Guest Blog: Using an existing work for the purposes of political satire requires a particular protocol
Last month, we discussed the legality of using copyrighted music as a campaign “theme song” or in a commercial endorsement of a candidate. This month, we consider another related, time-honored election season tradition: the use of copyrighted music in political satires, performed or recorded by radio personalities (such as on ‘The Rush Limbaugh Show’), sketch comedy troupes, and (sometimes) the candidates themselves.
Perhaps the most well-known political satire group is The Capitol Steps, a touring ensemble whose act consists almost exclusively of putting topical lyrics (usually lampooning an elected official or political candidate) to well-known pop songs. The group’s most recent album, entitled “Take The Money And Run For President,” includes such tracks as “Help Me Fake It To The Right” (to the tune of the Kris Kristofferson classic, “Help Me Make It Through The Night”), in which a Mitt Romney imitator croons “I backed health care in the past/But to win a White House fight/Gotta change positions fast/Help me fake it to the right.”
It is widely assumed that even where these musical satires faithfully reproduce the melody of a famous song, they do not infringe copyright because they are “parodies,” which — according to the U.S. Supreme Court’s landmark 1994 decision involving 2LiveCrew’s use of the Roy Orbison song “Pretty Woman” — are more likely to be protected by the doctrine of “fair use.”
But this assumption is generally mistaken. In the “Pretty Woman” case, the Court made clear that in order for a song to be a “parody,” it must use some elements of the original song to create a new one that, at least in part, comments on the original work itself (or on other works of the original author).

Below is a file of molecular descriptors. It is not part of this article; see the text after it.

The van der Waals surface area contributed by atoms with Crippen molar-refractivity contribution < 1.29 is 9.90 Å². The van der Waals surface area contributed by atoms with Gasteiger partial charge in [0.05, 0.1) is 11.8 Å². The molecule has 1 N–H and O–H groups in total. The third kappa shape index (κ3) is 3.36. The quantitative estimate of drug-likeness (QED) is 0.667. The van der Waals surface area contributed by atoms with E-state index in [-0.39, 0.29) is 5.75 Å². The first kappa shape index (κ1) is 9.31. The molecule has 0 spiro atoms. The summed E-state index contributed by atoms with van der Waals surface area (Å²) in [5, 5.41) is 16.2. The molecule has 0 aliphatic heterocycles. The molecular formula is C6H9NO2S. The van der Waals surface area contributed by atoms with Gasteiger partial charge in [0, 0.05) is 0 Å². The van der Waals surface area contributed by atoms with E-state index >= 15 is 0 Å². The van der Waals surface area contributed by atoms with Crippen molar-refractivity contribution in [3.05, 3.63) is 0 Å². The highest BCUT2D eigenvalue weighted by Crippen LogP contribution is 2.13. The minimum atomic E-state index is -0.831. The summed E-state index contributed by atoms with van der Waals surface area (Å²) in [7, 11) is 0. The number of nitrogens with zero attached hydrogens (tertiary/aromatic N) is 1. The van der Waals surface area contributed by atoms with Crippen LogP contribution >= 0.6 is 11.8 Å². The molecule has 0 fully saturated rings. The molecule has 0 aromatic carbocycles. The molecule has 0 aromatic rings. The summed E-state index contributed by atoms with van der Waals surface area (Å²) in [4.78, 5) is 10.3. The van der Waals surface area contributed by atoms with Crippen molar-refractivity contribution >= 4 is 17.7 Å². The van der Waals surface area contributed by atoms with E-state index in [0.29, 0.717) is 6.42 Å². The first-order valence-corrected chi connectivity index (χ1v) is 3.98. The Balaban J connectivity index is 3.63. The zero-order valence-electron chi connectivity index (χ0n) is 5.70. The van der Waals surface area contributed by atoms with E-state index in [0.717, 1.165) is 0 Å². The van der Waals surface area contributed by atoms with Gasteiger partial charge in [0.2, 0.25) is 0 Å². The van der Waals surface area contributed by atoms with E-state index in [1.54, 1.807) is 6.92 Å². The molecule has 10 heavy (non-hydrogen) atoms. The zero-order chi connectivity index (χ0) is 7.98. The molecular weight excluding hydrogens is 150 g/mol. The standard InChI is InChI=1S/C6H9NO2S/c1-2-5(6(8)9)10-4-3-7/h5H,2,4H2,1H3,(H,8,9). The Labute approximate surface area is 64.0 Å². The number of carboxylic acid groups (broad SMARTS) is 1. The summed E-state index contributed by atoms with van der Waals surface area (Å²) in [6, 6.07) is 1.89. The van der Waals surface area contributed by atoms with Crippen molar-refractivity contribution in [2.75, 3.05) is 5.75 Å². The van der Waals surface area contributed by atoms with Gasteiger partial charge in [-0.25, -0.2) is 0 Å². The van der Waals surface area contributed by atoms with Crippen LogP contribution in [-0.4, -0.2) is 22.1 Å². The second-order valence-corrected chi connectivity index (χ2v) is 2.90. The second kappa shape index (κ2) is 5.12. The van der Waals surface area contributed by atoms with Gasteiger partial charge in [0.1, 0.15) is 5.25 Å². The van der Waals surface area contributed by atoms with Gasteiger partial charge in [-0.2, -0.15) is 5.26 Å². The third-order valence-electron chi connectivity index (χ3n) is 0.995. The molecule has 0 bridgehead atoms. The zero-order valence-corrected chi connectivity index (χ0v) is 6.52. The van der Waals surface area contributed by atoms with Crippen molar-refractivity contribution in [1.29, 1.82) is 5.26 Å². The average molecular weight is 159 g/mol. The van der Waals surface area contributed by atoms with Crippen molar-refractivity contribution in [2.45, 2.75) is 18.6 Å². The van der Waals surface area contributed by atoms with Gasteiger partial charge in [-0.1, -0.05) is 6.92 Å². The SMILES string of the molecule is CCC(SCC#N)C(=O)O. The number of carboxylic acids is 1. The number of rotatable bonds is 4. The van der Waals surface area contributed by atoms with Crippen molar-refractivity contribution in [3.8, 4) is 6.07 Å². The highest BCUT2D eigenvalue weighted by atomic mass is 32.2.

Thus, while adding new, topical lyrics to an existing copyrighted melody may constitute political commentary, such commentary, if it “has no critical bearing on the substance or style of the original composition,” and merely uses the original work as a vehicle for presenting a different story, or “to get attention or avoid the drudgery in working up something fresh,” is unlikely to be considered a fair use.
So-called musical “parody” in the political context was at issue in a 2009 case brought by Don Henley against California Senatorial candidate Charles DeVore. DeVore used karaoke recordings of the Henley works “Boys of Summer” and “All She Wants to Do Is Dance,” and altered the lyrics to create new recordings that were critical of the Barack Obama presidency and the policies of Senator Barbara Boxer. DeVore asserted a parody/fair use defense, arguing that his song “November” parodied “Summer” by using its themes of nostalgia and disillusionment to mock Henley and other Obama supporters who “look back wistfully at Obama’s campaign and bemoan his failure to deliver on the promised ‘hope.’”
The court held the works were not parodies. The nostalgic themes of “Summer” – the narrator’s supposed disillusionment with 1960’s politics — were not critiqued or ridiculed in “November,” but rather, were merely echoed by the “November” narrator’s disappointment with Obama’s post-election performance. Similarly, DeVore’s Boxer satire – “All She Wants to Do Is Tax” – did not criticize or comment on the alleged political theme of “All She Wants to Do Is Dance,” that is, a critique of U.S. policy in Latin America in the 1980s and the American public’s indifference towards the situation. Rather, it merely used the same themes to comment on entirely different subjects, namely, the liberal policies of Barbara Boxer.
For these reasons, if one wants to use an existing work for the purposes of political satire, it is advisable to try to obtain a license from the owner of the existing work.